Friday, July 22, 2005

Is Feminine Leadership a Myth?

BlogHer partner Jory Des Jardins has been writing a series of posts over at the Future Tense Blog.

Her topic: feminine leadership.

My role in this? Apparently to be the contrarian and to wake her up too early on Saturday mornings!

It's a great series, and she uses our planning and execution of BlogHer as her laboratory in which to discover that she can and does like working with women!

I tend to be the nay-sayer that women and men have conclusive, distinctive, consistent differences in management style or application of analytical skills. I nay-say because I've been told I lead like a man, but I feel just like a woman. I nay-say because I think that when both men and women buy into those major gender difference in leadership styles and skills it contributes to the "glass ceiling" effect. If we all buy into women always being/demonstrating the qualities that Tom Peters lists (and Jory references):

-Women practice improvisation better than men
-Women are more self-determined and more trust sensitive than men
-Women appreciate and depend upon their intuition more than men do
-Women focus naturally on empowerment, rather than on hierarchical “power”
-Women understand and develop relationships with greater facility than men

If we buy into women naturally "being" those kind of leaders: sensitive, intuitive, nurturing, consensus-building, not into hierarchy (which strike me as all "supportive" qualities)...then that behavior is our expectation, and the first woman who shows up who likes processes, who wants analysis to make her decisions, who has no trouble drawing boundaries, setting expectations, telling it like it is...who is, God forbid, aggressive, as opposed to assertive, then that's why she's the boss from hell, when a man who behaved the same way would be tolerated...hell, probably wouldn't even slightly annoy his and women! Oh yes, women contribute to our own problems here because we're steeped in the same culture of separation.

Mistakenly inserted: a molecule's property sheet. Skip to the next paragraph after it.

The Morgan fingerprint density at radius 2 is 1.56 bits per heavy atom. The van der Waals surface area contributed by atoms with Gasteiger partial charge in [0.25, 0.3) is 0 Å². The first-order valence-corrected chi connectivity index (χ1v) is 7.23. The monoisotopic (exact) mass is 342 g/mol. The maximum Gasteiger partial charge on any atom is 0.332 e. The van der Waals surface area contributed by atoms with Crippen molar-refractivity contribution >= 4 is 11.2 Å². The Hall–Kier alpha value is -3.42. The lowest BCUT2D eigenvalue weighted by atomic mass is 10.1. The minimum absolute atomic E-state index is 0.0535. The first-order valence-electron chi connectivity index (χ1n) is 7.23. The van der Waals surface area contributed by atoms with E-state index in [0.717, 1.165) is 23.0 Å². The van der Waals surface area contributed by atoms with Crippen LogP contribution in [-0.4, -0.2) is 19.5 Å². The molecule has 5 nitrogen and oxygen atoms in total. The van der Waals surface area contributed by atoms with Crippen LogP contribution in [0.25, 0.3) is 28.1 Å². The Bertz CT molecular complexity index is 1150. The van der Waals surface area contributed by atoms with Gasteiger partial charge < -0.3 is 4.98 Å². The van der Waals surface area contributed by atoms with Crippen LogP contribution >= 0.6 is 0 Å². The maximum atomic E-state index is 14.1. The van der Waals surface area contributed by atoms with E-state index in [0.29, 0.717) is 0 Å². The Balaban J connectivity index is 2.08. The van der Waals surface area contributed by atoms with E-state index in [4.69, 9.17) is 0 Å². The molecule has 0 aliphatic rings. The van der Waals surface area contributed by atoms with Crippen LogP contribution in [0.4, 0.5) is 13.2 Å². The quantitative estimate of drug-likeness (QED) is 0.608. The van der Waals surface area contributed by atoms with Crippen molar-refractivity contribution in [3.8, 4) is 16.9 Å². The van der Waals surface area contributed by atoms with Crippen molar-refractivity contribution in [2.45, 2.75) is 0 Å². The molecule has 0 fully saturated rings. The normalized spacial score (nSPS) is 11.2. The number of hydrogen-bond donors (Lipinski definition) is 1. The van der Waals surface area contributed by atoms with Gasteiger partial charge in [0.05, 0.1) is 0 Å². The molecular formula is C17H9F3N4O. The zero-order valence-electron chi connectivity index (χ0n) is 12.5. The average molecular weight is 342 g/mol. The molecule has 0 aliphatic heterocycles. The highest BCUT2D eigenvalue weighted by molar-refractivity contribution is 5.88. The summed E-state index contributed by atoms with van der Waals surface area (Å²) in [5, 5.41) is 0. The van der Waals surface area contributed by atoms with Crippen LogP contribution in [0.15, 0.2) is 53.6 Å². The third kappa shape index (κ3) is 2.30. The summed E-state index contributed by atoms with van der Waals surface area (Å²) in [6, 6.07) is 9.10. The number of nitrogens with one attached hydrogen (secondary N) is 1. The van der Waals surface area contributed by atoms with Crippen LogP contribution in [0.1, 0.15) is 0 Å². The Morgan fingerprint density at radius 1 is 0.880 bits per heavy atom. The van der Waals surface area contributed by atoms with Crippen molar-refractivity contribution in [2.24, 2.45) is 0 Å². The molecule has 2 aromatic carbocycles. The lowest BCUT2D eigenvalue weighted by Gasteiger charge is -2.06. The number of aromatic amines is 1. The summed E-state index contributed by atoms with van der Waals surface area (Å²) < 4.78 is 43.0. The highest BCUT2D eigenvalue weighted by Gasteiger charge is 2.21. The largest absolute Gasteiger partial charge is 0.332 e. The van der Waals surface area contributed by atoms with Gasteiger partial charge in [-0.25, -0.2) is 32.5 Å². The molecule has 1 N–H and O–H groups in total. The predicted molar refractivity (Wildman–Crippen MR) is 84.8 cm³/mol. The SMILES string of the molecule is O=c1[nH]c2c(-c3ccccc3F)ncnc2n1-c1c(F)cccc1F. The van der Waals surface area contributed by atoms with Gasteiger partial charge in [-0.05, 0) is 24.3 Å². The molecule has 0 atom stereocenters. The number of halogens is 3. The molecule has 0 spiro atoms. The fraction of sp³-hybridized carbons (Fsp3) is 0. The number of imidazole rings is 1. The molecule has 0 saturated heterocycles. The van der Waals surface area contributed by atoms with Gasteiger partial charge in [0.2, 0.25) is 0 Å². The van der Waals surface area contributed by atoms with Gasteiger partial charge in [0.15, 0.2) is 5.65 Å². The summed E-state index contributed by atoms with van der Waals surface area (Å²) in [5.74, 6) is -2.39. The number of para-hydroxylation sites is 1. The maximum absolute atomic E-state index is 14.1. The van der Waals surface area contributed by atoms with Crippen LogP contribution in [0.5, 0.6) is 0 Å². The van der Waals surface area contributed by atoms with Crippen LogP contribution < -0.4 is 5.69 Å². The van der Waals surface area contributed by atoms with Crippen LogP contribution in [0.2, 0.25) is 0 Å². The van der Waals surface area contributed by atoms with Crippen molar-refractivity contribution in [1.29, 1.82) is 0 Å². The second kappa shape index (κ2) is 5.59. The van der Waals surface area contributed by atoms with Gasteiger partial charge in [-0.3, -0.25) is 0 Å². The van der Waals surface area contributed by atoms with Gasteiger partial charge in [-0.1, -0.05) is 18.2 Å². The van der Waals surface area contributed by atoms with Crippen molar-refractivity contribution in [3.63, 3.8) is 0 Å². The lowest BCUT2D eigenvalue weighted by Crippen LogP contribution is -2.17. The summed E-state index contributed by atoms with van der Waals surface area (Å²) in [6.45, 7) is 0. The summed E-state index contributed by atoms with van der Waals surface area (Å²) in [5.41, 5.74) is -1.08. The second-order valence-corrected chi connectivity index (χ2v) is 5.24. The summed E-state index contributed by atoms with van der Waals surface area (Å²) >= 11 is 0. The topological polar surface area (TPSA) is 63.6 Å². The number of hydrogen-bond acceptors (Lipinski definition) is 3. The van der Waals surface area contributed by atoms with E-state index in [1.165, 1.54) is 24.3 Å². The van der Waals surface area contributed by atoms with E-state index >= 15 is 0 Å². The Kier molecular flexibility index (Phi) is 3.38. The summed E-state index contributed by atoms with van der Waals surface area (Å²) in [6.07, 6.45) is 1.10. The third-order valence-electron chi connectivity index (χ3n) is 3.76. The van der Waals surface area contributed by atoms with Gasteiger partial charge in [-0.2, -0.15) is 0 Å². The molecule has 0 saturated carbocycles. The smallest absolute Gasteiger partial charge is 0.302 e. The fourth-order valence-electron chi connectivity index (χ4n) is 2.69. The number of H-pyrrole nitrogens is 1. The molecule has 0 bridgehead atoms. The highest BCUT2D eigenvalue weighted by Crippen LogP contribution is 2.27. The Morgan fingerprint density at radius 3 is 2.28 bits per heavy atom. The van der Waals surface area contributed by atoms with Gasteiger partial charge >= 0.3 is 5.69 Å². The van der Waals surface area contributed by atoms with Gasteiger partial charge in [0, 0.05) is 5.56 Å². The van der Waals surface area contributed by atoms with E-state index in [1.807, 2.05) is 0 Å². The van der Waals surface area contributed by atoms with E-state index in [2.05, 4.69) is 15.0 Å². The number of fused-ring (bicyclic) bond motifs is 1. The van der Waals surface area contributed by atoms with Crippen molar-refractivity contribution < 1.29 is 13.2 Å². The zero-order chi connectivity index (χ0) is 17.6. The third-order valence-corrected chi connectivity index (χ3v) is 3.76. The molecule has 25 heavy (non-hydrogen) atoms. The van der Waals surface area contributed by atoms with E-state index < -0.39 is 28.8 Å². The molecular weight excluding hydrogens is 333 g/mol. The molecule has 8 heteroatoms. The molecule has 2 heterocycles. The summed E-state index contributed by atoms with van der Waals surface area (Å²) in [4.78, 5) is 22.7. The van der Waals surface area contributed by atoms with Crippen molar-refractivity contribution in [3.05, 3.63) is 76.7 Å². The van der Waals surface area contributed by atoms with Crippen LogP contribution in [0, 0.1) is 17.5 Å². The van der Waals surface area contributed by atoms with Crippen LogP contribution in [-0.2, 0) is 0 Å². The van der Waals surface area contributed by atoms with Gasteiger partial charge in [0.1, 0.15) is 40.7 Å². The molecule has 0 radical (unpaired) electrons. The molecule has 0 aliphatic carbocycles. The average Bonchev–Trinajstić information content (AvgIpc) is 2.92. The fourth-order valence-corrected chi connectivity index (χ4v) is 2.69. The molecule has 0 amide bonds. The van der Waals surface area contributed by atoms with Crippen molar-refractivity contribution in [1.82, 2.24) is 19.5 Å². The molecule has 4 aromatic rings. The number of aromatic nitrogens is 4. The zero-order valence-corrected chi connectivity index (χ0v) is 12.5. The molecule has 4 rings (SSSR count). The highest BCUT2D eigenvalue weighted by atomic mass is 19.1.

And what is also pervasive is the "Larry Summers problem"...which is all about looking at what might be wrong with the women first...nature, as it were, then looking at the environment women are trying to succeed in.

This preferred approach to the "problem" of diversity was demonstrated as recently as today, when someone pointed me to this article in the Economist, which included this notable paragraph:

"Why is it proving so difficult for women to reach the top of corporations? Are they simply less ambitious, less excited by the idea of limitless (albeit first-class) travel, late nights and the onerous responsibilities imposed by mounting regulation? "

Oh, yes, let's start with the easy, comfortable question: "what's wrong with these women, why can't they succeed, no matter how many diversity programs we pay lip service to?"

As opposed to saying, "What might be wrong with our educational system, with corporate diversity programs, with the corporate culture, with hiring or promotion processes?" I'll give you a clue...there are no processes. It frees people to hire and promote based on relationships and gut feelings. And I just wonder what feeds those "gut feelings?" Gee, and they say women are the ones who act on intuition!

But, you know, any series of posts that can get me on my soapbox like this? Well, it must have been provocative, well-written and interesting. So, you go, Jory...out me a a "to-the-point" early riser, I don't mind!

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